Tuesday, December 27, 2011

The world heavyweight champion in boxing was universallly recognized from the Great John L. Sullivan in the late 1800s through Muhammad Ali in the 60s. During in the 70s determining who the champion was in the various weight classes started to get cloudy. So boxing fans invented the concept of the lineal champion.

In short, the lineal champ is the man who beat the man, going back to some universally recognized figure.

While the dominance of the UFC has created a situation parallel to that of the other major US sports with a single, univerally recognized league, and thus largely removed the need for a concpt like a lineal champ, it can still be fun.

While the lineal champ can be subjective, with various authorities handling things like changing weight class or quality of opposition differently, the lineal champion in MMA appears to be Alistair Overeem, no matter how you slice it.

The first MMA heavyweight title was given to Mark Coleman after his submission victory over Dan Severn at UFC 12.

Mark Coleman [6-0] record before losing to:
Maurice Smith [4-7] at UFC 14.

Maurice Smith [6-7] record before losing to:
Randy Couture[3-0] at UFC 15.5.

Randy Couture [4-0] record before losing to:
Enson Inoue [8-3] at Vale Tudo Japan.

Enson Inoue [10-3] record before losing to:
Mark Kerr [11-0] at PRIDE Grand Prix 2000.

Mark Kerr [12-0] record before losing to:
Kazuyki Fujita [3-0] at PRIDE Grand Prix 2000.

Kazuyki Fujita [4-0] record before losing to:
Mark Coleman [9-4] at PRIDE Grand Prix 2000.

Mark Coleman [12-4] record before losing to:
Rodrigo Nogueira  [12-1] at PRIDE 16.

Rodrigo Nogueira [19-1] record before losing to:
Fedor Emelianenko [12-1] at Pride 25.

Fedor Emelianenko [31-1] record before losing to:
Fabrico Werdum [13-4] at Strikeforce: Fedor vs. Werdum.

Fabrico Werdum [14-4]record before losing to:
Alistair Overeem [43-11] at Strikeforce: Overeem vs. Werdum.

One potentail area of dispute in determining a lineal champion is determining the original champion. If you consider Royce Gracie the original openweight champion because of tournament wins in UFC 1, the road still leads to ‘Reem.

Royce Gracie UFC 1 Champ. [8-0] record before losing to:
Harold Howard [1-0] via forfeit at UFC 3.

Harold Howard [2-0] record before losing to:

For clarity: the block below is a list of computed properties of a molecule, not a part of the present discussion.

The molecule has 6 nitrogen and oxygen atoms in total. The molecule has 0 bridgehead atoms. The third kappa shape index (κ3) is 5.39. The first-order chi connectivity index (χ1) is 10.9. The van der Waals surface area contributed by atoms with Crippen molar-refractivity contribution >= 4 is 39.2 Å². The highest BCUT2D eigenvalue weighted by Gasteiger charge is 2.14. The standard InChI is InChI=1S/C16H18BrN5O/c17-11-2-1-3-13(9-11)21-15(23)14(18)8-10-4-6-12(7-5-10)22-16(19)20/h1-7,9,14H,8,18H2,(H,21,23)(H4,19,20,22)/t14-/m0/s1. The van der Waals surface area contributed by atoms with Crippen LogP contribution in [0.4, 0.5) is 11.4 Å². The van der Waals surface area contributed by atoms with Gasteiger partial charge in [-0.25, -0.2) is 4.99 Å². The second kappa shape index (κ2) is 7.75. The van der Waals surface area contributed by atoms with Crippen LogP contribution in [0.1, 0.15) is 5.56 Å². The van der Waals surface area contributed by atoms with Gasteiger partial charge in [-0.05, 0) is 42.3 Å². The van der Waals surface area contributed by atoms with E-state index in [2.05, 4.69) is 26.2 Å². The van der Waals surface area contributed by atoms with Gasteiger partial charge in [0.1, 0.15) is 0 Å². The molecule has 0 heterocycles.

Steve Jennum [0-0] at UFC 3.

Steve Jennum [2-0] record before losing to:
Tank Abbott [2-1] at UU 95 – Ultimate Ultimate 1995.

Tank Abbott [3-1] record before losing to:
Dan Severn [6-2] at UU 95 – Ultimate Ultimate 1995.

Dan Severn [14-2] record before losing to:
Mark Coleman [5-0] at UFC 12.

And then, again, the road leads back to Alistair Overeem.

Even if you do not count Royce Gracie’s loss to Harold Howard legit and follow his next loss to Sakuraba, you still get Overeem.

Royce Gracie UFC 1 Champ [11-1] record before losing to:
Sakuraba [8-1] at PRIDE Grand Prix 2000.

Sakuraba [9-1] record before losing to:
Igor Vovchanchyn [34-2] at PRIDE Grand Prix 2000.

Igor Vovchanchyn [35-2] record before losing to:
Mark Coleman [10-4] at PRIDE Grand Prix 2000.

Mark Coleman [12-4] record before losing to:
Rodrigo Nogueira [12-1] at PRIDE 16.

And once again, we find ‘Reem as the lineal champion.

The good news is MMA is not boxing. Boxing is a hot mess with a larger number of sanctioning bodies and champions and weight classes that any single person can remember. Like the NFL with American Football, or FIFA with Soccer, or the PGA with Golf, MMA has a single, dominant, universally recognized organizing body.

Overeem will shortly be licensed, and, if he beats Bigfoot at UFC 156, will get a title shot in short order. Then the lineal and official champions will be united in MMA, and that is something for fans to celebrate, something boxing hasn’t enjoyed since many uninterrupted generations of greatness ended in the 70s.

Huge thanks to UGer RoyCisneros for his efforts in determining the lineal champion in MMA.

And lastly, it is lineal, not linear.